Subjectivities and Bio-socialities of Illness & Health
This research platform reflects the broad scope of research, teaching, and learning in the department related to concepts of health, the body, illness and ‘well-being’ and with the way that a diverse range of healing practices, including biomedical knowledge or technologies, are diversely defined and constituted. Collectively this research is both concerned with the ways in which different ‘subjectivities’ are constituted by or caught up in different health practices and with the way that broader social and/or biological parameters must be addressed in examining, understanding and intervening on real world health problems . Comprising five subsections that bring together different expertise from across the department, the platform reflects key interdisciplinary aims and goals. These subsections include:
a. “Inner Worlds”: Psychological and Psychiatric Anthropology
b. Personhood and the Body
c. Biosocial Perspectives, Biosociality and Genetics
d. Cultural Diversity Issues in Clinical Practice
e. Critical Medical Anthropology, Inequalities and Health Disparities
The 3rd Mary Douglas Memorial Lecture will be held on Wednesday 25 May at 6pm in the Archaeology Lecture Theatre, UCL Anthropology, 14 Taviton Street, London WC1H 0BW, followed by a drinks reception. More...
Published: Apr 28, 2016 10:00:00 AM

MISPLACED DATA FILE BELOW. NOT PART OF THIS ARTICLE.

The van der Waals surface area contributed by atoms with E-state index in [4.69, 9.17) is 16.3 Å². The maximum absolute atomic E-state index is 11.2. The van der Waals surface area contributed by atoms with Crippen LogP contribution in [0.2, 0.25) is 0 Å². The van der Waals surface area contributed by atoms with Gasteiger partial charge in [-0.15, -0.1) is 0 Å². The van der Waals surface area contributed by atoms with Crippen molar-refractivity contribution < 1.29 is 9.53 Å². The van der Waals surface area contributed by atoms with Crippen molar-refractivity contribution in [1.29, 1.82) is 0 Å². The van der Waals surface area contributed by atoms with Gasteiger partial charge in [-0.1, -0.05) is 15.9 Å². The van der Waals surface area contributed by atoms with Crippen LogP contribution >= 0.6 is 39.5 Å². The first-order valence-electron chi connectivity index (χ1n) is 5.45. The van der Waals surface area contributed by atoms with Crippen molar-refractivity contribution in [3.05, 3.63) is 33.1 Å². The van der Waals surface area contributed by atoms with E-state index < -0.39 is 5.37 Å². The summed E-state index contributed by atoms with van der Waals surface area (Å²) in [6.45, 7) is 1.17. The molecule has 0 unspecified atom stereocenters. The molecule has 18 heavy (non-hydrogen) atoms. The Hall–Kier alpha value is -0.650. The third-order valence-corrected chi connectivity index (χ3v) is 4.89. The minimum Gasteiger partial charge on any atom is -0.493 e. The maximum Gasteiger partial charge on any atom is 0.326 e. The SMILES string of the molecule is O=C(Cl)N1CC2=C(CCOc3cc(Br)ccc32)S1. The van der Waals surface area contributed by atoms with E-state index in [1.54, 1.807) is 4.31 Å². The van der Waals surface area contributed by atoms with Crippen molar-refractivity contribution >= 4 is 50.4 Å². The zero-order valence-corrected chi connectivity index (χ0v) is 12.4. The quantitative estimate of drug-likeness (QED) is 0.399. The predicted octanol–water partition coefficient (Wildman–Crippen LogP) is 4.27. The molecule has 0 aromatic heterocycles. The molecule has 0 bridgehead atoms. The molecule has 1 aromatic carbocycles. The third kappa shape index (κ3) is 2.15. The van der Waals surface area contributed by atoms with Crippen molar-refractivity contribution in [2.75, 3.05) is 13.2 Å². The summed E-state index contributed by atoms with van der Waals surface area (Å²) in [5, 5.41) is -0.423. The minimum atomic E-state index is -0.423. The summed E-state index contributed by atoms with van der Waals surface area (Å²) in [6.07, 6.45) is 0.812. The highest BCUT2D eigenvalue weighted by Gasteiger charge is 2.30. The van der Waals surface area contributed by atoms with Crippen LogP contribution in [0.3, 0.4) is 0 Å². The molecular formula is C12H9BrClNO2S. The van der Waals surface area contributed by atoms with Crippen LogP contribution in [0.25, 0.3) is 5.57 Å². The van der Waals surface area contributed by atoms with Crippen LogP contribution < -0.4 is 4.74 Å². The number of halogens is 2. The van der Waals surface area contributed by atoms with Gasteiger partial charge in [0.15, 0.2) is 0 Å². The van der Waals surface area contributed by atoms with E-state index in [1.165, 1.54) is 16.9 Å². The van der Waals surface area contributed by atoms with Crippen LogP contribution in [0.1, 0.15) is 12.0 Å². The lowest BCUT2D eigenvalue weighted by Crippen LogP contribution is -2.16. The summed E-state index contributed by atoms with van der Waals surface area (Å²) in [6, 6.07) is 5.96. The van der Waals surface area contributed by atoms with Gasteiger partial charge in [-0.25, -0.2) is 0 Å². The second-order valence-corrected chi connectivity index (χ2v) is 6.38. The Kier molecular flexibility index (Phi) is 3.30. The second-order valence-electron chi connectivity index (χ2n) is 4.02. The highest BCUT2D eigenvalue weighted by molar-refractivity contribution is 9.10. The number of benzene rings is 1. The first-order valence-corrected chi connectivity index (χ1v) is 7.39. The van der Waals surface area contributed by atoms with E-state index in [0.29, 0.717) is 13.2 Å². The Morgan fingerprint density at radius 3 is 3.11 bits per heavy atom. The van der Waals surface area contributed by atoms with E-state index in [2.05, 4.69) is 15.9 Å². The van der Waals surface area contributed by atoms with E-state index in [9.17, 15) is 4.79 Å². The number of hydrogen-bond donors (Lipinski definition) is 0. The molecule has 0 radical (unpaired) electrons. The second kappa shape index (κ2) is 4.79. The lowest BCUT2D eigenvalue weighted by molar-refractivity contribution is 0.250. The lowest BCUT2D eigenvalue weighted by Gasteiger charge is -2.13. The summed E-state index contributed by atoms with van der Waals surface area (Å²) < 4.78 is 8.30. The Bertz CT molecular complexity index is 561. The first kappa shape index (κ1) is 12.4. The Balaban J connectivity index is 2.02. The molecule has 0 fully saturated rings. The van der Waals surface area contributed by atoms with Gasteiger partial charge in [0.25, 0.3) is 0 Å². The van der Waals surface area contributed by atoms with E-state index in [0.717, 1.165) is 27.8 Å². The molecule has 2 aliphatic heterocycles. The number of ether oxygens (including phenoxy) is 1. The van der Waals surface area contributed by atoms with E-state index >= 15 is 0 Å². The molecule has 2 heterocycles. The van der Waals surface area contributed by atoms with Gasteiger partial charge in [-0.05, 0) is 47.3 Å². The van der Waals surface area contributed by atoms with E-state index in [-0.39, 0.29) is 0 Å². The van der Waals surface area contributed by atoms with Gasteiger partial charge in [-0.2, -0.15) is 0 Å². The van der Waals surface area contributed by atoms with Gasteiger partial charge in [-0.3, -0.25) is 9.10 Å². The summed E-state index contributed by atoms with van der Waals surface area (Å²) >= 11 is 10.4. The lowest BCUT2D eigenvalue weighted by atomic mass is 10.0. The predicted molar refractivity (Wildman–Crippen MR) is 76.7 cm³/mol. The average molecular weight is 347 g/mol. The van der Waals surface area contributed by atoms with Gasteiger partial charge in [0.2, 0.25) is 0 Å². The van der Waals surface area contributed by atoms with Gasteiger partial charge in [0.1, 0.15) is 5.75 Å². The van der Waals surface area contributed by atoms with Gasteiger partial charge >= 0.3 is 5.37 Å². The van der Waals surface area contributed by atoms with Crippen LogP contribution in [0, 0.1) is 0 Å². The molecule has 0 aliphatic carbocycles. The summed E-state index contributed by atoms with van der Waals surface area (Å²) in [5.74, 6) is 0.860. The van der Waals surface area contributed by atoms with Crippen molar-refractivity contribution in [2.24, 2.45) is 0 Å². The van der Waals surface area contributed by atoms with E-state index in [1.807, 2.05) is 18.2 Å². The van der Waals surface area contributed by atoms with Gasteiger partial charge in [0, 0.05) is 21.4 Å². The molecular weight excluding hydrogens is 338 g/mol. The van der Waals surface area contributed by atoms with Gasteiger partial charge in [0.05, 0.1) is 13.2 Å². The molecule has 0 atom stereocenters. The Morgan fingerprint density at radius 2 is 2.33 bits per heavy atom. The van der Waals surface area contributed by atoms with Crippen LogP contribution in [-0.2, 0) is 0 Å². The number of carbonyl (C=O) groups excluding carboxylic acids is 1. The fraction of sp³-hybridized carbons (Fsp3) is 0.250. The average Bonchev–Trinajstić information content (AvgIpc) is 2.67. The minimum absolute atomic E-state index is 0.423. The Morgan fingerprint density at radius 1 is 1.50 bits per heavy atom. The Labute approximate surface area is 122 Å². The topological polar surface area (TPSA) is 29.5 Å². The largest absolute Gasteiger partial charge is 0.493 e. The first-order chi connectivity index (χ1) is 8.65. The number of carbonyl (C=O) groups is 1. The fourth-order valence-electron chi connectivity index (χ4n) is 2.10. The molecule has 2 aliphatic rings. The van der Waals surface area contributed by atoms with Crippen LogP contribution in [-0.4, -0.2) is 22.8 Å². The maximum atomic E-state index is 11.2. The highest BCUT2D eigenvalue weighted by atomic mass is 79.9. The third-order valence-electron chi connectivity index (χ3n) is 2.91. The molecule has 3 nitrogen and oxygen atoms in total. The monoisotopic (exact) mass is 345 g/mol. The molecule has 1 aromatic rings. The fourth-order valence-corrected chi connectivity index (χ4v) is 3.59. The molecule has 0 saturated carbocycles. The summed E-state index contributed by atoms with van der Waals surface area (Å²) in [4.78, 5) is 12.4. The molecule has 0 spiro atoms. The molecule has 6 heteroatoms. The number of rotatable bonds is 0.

Department of Anthropology is delighted to announce a fully funded
3.5 years (starting from 01 October 2016) collaborative doctoral studentship on Workplace Design in the Digital Age.
Published: Mar 31, 2016 2:08:49 PM
This summer, UCL will open its doors for the first International Summer School for Undergraduates (ISSU). This will provide undergraduate students from the UK and abroad with the opportunity to take credit bearing courses over the summer here at UCL. More...
Published: Mar 14, 2016 12:04:51 PM
Winter is drawing to a close, with spring offering fleeting glimpses of the bright blue skies it holds in store for us. The academic year 2015/16 is at its midpoint, and staff and students are now feeling settled into the year. Our new staff, Dr Emily Woodhouse in Human Ecology and Dr Maria Martinon-Torres in Paleoanthropology, have settled in well. Dr Martinon-Torres immediately set about to create a wonderful opportunity for our students to join a field-camp in Europe’s most important fossil excavation site in Atapuerca, Spain, as part of their coursework, and developments are underway to extend a special relation to paleoanthropological departments and associated field-sites in China. To our delight, our Teaching Fellows are staying with us for a further academic year to the end of 2016/17. More...
Published: Mar 2, 2016 10:00:00 AM